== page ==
[0118] Referring to FIG. 17, the image forming apparatus includes the image bearer 1, the charging device 7 that charges the image bearer 1, the exposing device 8 that forms an electrostatic latent image on the image bearer 1, the developing device 9 that develops the electrostatic latent image on the image bearer 1 with toner into a toner image, the transfer device 10 that transfers the toner image onto a transfer material, and the cleaning device 18C that removes residual toner from the image bearer 1 after the toner image is transferred onto the transfer material.

[0119] The image forming apparatus of FIG. 17 further includes a fixing device 80 that fixes the transferred image on the transfer material, a sheet feeding cassette 81 that contains the transfer material, a sheet feeding roller 82 that feeds out the transfer material from the sheet feeding cassette 81, a pair of transfer material conveying rollers 83 that conveys the transfer material, and a pair of registration rollers that feed out the transfer material at an adjusted timing for the toner image on the image bearer 1.

[0120]FIG. 18 is a schematic view of a construction around a cleaning device of an image forming apparatus according to another embodiment of the present invention.

[0121] In this embodiment, a cleaning device 40 includes a conductive cleaning roller 32 of an elastic material that also serves as a charging device for the image bearer 1. By use of the cleaning roller 32 that also serves as the charging device for the image bearer 1, the size and cost of the image forming apparatus can be decreased. The charging and cleaning roller 32 is disposed in contact with the image bearer 1, and rotates in a direction of an arrow B. The charging and cleaning roller 32, to which the voltage is applied from a power supply 33, charges the image bearer 1 at a predetermined polarity and potential. In this embodiment, the image bearer 1 is uniformly charged with a negative polarity.

[0122] In this embodiment, a spherical dry toner is used which contains at least modified polyester having a urea bond as a toner binder, and contains a wax finely dispersed in the spherical dry toner. The toner image produced by this spherical dry toner has a gloss of 5% to 30% even when the temperature of the fixing member varies within 50 degrees (e.g., from 100 degrees to 150 degrees).

[0123] When the spherical dry toner is removed from an image bearer with a cleaning blade, the toner is collected in the abutment portion formed by the surfaces of the cleaning blade and image bearer in a densely filled state. A first layer of toner directly contacting the image bearer filled in a most densely manner has a strong adhesion force with respect to the image bearer. Therefore, during the cleaning by the cleaning blade, the toner slips between the first layer and a second layer. The first layer pushes up a tip edge of the cleaning blade, slips through the cleaning blade, and remains on the image bearer. This results in a cleaning defect.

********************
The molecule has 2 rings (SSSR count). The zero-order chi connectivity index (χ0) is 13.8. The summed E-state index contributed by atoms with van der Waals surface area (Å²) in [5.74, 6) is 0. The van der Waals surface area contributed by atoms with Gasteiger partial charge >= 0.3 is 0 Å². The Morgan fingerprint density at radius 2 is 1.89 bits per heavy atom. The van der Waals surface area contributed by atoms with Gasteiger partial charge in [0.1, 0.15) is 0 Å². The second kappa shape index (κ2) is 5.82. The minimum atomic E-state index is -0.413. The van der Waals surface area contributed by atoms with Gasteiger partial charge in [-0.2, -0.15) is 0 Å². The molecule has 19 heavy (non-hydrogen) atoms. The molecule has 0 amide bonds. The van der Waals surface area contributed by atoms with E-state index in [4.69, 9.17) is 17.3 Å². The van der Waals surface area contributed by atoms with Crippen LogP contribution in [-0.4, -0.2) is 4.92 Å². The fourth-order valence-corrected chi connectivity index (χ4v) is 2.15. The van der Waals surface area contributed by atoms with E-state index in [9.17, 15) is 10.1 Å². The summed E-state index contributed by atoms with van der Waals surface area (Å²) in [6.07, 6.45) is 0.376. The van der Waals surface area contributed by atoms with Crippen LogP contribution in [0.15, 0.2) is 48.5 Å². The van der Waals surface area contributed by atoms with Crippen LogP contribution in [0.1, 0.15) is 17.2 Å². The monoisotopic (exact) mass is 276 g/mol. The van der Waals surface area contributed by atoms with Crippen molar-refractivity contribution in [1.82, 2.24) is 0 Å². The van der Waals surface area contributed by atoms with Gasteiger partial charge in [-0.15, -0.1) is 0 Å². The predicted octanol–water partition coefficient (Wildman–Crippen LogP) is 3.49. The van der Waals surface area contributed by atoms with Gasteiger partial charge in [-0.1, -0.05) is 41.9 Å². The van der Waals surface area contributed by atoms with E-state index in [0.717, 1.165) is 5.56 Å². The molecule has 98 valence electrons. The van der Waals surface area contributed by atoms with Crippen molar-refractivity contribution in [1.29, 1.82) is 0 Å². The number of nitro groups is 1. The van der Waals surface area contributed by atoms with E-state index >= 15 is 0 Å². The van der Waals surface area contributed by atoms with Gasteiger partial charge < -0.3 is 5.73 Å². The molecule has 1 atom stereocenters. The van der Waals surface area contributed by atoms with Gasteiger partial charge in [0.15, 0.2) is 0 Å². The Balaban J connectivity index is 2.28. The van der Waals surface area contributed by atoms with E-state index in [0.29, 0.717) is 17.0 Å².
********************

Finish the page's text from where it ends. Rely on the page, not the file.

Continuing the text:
[0124] Therefore, when the cleaning blade is used to remove the spherical dry toner from the image bearer, the abutment force of the cleaning blade against the image bearer needs to be increased in order to prevent the above-described cleaning defect. However, in this case, a large stress is applied to the toner in the portion in which the cleaning blade contacts the image bearer, and thereby the wax in the toner bleeds out and adheres to the image bearer. As a result, a wax filming may occur.

[0125] To solve the above-described problem, the cleaning device 40 according to the embodiment of the present invention employs the cleaning roller 32 of an elastic roller as a charging and cleaning member to which the voltage is applied from the power supply 33. With the use of the cleaning roller 32, even when the toner containing the polyester-based toner binder having a small particle diameter, spherical shape, and melt viscosity lower than that of the conventional toner is used in the image forming apparatus, the toner is surely removed from the image bearer 1 without causing wax filming to occur.